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Parliamentary report on sexual harassment in the workplace- considering its recommendations and comments

31st August 2018

The topic of sexual harassment in general, and in the workplace in particular, has received significant press and media attention recently. The #MeToo movement has received significant support from high-profile characters from a broad range of backgrounds and industries. The topic has resulted in specific attention from UK law makers and official bodies. Back in March 2018 we wrote about the concerns raised in the report on sexual harassment produced by the Equalities and Human Rights Commission. The UK Parliament has now given further consideration of this topic, within the report on “Sexual Harassment in the Workplace” produced by the Women and Equalities Commission- which is a parliamentary committee.

The report runs to just under 60 pages of text, covering a range of aspects of the topic of sexual harassment.  A useful, two- page, summary is provided, outlining the main areas covered and the action that the committee is calling on the Government to take. In the summary it is noted that sexual harassment “is widespread and commonplace,” and it states that “It is shameful that unwanted sexual behaviours such as sexual comments, touching, groping and assault are seen as an everyday occurrence and part of the culture in workplaces.” Worryingly from the view of any employer the summary states that “Government, regulators and employers have failed to tackle them, despite their responsibilities to do so under UK and international law.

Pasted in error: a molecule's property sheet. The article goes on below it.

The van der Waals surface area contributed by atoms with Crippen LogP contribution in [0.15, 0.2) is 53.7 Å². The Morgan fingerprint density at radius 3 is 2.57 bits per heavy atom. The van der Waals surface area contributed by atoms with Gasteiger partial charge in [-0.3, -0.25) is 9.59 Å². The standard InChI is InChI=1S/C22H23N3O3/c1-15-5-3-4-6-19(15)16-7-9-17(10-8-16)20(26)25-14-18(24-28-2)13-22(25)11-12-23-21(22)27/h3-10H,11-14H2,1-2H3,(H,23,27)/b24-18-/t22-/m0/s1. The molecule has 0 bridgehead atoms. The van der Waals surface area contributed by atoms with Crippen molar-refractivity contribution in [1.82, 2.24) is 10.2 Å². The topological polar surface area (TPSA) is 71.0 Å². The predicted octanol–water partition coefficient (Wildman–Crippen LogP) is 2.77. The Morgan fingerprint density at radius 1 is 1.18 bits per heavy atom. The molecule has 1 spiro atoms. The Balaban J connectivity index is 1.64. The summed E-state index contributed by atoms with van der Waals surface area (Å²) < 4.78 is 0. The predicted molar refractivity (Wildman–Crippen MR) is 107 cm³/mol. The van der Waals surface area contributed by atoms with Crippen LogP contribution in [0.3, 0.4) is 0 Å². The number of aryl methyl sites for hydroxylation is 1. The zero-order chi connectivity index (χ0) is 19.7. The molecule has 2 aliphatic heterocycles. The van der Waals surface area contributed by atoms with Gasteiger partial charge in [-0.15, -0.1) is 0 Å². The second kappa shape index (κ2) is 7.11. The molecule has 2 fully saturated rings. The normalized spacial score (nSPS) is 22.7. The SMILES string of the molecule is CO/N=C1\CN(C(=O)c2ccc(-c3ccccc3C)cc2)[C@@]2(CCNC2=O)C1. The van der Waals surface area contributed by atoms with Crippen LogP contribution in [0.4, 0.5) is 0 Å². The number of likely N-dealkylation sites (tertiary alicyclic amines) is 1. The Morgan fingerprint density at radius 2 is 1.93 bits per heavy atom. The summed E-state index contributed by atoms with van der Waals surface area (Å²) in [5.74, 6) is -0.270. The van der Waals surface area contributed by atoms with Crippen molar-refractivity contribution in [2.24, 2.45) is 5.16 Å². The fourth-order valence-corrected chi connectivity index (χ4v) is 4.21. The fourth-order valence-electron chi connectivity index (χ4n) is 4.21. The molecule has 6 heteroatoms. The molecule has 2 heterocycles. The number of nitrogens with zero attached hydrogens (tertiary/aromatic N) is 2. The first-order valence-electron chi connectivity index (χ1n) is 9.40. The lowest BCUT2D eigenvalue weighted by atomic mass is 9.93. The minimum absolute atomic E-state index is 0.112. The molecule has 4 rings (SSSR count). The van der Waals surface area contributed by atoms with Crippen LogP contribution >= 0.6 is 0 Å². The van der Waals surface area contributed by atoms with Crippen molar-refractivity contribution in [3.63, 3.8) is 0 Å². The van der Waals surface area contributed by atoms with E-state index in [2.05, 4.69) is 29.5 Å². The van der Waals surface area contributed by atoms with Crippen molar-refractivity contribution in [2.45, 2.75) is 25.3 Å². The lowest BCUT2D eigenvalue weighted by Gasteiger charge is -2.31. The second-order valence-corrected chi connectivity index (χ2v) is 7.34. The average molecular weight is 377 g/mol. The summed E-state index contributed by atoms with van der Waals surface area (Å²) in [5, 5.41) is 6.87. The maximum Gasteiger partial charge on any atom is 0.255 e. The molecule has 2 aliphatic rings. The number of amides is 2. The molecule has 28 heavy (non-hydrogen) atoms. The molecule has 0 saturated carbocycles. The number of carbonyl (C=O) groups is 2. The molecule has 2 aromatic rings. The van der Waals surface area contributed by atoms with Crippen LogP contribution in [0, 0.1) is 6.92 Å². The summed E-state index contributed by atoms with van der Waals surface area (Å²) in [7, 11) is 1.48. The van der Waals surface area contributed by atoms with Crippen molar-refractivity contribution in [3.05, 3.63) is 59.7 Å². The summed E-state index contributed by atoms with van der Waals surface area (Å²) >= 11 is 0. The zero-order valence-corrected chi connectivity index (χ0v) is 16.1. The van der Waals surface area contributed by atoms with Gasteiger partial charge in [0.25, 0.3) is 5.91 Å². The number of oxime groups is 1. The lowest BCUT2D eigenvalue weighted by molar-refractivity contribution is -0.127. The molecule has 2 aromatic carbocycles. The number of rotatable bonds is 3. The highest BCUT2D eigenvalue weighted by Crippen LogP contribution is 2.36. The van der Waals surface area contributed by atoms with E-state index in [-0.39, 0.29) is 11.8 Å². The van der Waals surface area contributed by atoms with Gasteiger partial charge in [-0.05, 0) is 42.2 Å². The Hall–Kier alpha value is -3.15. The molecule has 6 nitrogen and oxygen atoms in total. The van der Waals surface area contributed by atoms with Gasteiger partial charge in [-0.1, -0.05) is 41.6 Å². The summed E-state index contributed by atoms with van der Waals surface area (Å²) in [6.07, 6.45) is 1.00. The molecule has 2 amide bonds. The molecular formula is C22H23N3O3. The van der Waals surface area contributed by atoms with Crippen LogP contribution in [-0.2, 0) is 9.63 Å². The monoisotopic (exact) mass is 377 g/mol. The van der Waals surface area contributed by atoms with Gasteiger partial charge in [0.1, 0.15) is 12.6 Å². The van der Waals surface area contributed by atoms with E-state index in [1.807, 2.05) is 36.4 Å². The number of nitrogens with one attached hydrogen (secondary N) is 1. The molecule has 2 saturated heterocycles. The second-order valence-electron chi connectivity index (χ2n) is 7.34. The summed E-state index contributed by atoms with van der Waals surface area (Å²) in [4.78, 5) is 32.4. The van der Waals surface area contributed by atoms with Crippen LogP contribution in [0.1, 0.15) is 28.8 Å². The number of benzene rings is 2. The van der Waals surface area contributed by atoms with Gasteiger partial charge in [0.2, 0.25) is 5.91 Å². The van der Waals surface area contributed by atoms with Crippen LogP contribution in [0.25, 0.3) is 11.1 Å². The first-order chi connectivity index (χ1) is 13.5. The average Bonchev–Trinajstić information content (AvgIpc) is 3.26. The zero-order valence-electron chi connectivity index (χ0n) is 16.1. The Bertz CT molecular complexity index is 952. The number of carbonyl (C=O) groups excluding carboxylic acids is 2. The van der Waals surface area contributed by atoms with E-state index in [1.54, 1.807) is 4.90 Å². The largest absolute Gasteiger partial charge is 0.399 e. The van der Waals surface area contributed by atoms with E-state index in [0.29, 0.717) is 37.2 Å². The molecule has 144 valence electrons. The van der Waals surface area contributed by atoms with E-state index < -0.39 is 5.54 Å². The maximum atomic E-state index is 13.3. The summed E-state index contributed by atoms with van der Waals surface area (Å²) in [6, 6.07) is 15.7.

In the summary it is noted that the law provides incentives to deal with the security of personal data and to prevent money laundering “with stringent requirements on employers and businesses to meet their responsibilities in these areas.” But, the lack of effective prevention and controls to deal with sexual harassment is noted, further observing that in reality “the burden of holding harassers and employers to account rests heavily on the individual.” The report notes that the employment tribunal system does not work well enough. The report accepts that enforcement provisions need to be effective.

A number of recommendations are made in the parliamentary report, including the following:-

- A mandatory duty on employers to protect employees from sexual harassment in the workplace, enforceable by the Equalities & Human Rights Commission, with appropriate fines attached.